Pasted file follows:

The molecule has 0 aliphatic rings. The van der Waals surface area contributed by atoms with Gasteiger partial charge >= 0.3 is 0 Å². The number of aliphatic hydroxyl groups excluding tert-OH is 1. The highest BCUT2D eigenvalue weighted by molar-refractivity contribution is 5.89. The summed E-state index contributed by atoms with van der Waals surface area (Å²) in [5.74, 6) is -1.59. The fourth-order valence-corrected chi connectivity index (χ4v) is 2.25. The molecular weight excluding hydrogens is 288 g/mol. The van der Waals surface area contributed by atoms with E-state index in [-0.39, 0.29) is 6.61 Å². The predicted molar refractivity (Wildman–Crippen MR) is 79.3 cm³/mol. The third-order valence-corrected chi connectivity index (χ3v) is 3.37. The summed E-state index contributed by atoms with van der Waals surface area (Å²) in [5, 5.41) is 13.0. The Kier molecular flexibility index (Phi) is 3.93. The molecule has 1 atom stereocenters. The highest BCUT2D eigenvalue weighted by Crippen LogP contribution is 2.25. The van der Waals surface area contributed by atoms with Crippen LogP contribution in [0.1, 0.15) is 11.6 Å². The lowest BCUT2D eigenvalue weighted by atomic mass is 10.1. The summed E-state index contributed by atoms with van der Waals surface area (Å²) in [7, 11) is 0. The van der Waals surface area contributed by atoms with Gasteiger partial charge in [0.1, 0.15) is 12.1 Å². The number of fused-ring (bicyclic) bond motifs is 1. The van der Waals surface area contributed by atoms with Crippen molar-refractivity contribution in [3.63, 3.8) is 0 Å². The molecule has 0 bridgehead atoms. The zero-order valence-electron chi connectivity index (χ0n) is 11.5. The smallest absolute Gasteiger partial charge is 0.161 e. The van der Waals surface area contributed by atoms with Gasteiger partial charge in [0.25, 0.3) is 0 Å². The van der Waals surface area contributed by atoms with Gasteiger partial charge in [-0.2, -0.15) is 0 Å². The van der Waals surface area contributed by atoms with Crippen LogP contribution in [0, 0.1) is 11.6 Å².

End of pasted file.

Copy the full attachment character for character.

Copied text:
The molecule has 0 aliphatic rings. The van der Waals surface area contributed by atoms with Gasteiger partial charge >= 0.3 is 0 Å². The number of aliphatic hydroxyl groups excluding tert-OH is 1. The highest BCUT2D eigenvalue weighted by molar-refractivity contribution is 5.89. The summed E-state index contributed by atoms with van der Waals surface area (Å²) in [5.74, 6) is -1.59. The fourth-order valence-corrected chi connectivity index (χ4v) is 2.25. The molecular weight excluding hydrogens is 288 g/mol. The van der Waals surface area contributed by atoms with E-state index in [-0.39, 0.29) is 6.61 Å². The predicted molar refractivity (Wildman–Crippen MR) is 79.3 cm³/mol. The third-order valence-corrected chi connectivity index (χ3v) is 3.37. The summed E-state index contributed by atoms with van der Waals surface area (Å²) in [5, 5.41) is 13.0. The Kier molecular flexibility index (Phi) is 3.93. The molecule has 1 atom stereocenters. The highest BCUT2D eigenvalue weighted by Crippen LogP contribution is 2.25. The van der Waals surface area contributed by atoms with Crippen LogP contribution in [0.1, 0.15) is 11.6 Å². The lowest BCUT2D eigenvalue weighted by atomic mass is 10.1. The summed E-state index contributed by atoms with van der Waals surface area (Å²) in [7, 11) is 0. The van der Waals surface area contributed by atoms with Gasteiger partial charge in [0.1, 0.15) is 12.1 Å². The number of fused-ring (bicyclic) bond motifs is 1. The van der Waals surface area contributed by atoms with Crippen molar-refractivity contribution in [3.63, 3.8) is 0 Å². The molecule has 0 bridgehead atoms. The zero-order valence-electron chi connectivity index (χ0n) is 11.5. The smallest absolute Gasteiger partial charge is 0.161 e. The van der Waals surface area contributed by atoms with Gasteiger partial charge in [0.25, 0.3) is 0 Å². The van der Waals surface area contributed by atoms with Gasteiger partial charge in [-0.2, -0.15) is 0 Å². The van der Waals surface area contributed by atoms with Crippen LogP contribution in [0, 0.1) is 11.6 Å².